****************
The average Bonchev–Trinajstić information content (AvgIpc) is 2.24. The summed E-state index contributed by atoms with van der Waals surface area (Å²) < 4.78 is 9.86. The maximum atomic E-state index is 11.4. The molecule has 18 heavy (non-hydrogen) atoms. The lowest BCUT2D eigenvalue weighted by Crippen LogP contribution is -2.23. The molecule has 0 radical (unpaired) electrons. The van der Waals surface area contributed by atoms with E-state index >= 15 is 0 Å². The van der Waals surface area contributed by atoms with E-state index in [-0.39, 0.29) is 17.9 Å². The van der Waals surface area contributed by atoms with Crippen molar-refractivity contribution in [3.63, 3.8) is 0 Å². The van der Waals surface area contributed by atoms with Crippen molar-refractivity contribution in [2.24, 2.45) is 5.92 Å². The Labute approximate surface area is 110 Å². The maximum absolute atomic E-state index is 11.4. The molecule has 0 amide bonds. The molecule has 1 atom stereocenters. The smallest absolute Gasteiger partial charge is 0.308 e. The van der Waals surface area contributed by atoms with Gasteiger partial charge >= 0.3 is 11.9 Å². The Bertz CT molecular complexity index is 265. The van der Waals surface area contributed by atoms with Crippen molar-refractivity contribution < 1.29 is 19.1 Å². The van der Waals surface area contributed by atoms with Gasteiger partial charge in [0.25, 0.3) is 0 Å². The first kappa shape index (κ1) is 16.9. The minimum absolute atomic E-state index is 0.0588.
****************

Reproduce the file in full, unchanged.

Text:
The average Bonchev–Trinajstić information content (AvgIpc) is 2.24. The summed E-state index contributed by atoms with van der Waals surface area (Å²) < 4.78 is 9.86. The maximum atomic E-state index is 11.4. The molecule has 18 heavy (non-hydrogen) atoms. The lowest BCUT2D eigenvalue weighted by Crippen LogP contribution is -2.23. The molecule has 0 radical (unpaired) electrons. The van der Waals surface area contributed by atoms with E-state index >= 15 is 0 Å². The van der Waals surface area contributed by atoms with E-state index in [-0.39, 0.29) is 17.9 Å². The van der Waals surface area contributed by atoms with Crippen molar-refractivity contribution in [3.63, 3.8) is 0 Å². The van der Waals surface area contributed by atoms with Crippen molar-refractivity contribution in [2.24, 2.45) is 5.92 Å². The Labute approximate surface area is 110 Å². The maximum absolute atomic E-state index is 11.4. The molecule has 0 amide bonds. The molecule has 1 atom stereocenters. The smallest absolute Gasteiger partial charge is 0.308 e. The van der Waals surface area contributed by atoms with Gasteiger partial charge >= 0.3 is 11.9 Å². The Bertz CT molecular complexity index is 265. The van der Waals surface area contributed by atoms with Crippen molar-refractivity contribution < 1.29 is 19.1 Å². The van der Waals surface area contributed by atoms with Gasteiger partial charge in [0.25, 0.3) is 0 Å². The first kappa shape index (κ1) is 16.9. The minimum absolute atomic E-state index is 0.0588.